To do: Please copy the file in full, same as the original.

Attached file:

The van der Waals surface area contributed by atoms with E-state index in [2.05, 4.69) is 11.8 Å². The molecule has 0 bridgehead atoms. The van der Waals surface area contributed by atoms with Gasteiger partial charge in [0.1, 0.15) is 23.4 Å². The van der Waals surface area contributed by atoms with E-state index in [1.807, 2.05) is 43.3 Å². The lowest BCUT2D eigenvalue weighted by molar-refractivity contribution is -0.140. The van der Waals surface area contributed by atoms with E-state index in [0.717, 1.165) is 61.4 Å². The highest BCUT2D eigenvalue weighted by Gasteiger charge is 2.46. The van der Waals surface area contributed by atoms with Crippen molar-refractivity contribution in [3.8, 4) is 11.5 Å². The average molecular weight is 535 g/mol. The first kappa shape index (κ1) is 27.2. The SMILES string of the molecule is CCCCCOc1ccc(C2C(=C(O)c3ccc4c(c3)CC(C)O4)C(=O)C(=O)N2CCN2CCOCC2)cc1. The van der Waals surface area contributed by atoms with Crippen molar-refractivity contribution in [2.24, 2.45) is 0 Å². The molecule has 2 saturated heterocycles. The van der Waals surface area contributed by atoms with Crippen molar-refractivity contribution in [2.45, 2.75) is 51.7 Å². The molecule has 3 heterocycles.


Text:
The van der Waals surface area contributed by atoms with E-state index in [2.05, 4.69) is 11.8 Å². The molecule has 0 bridgehead atoms. The van der Waals surface area contributed by atoms with Gasteiger partial charge in [0.1, 0.15) is 23.4 Å². The van der Waals surface area contributed by atoms with E-state index in [1.807, 2.05) is 43.3 Å². The lowest BCUT2D eigenvalue weighted by molar-refractivity contribution is -0.140. The van der Waals surface area contributed by atoms with E-state index in [0.717, 1.165) is 61.4 Å². The highest BCUT2D eigenvalue weighted by Gasteiger charge is 2.46. The van der Waals surface area contributed by atoms with Crippen molar-refractivity contribution in [3.8, 4) is 11.5 Å². The average molecular weight is 535 g/mol. The first kappa shape index (κ1) is 27.2. The SMILES string of the molecule is CCCCCOc1ccc(C2C(=C(O)c3ccc4c(c3)CC(C)O4)C(=O)C(=O)N2CCN2CCOCC2)cc1. The van der Waals surface area contributed by atoms with Crippen molar-refractivity contribution in [2.24, 2.45) is 0 Å². The molecule has 2 saturated heterocycles. The van der Waals surface area contributed by atoms with Crippen molar-refractivity contribution in [2.45, 2.75) is 51.7 Å². The molecule has 3 heterocycles.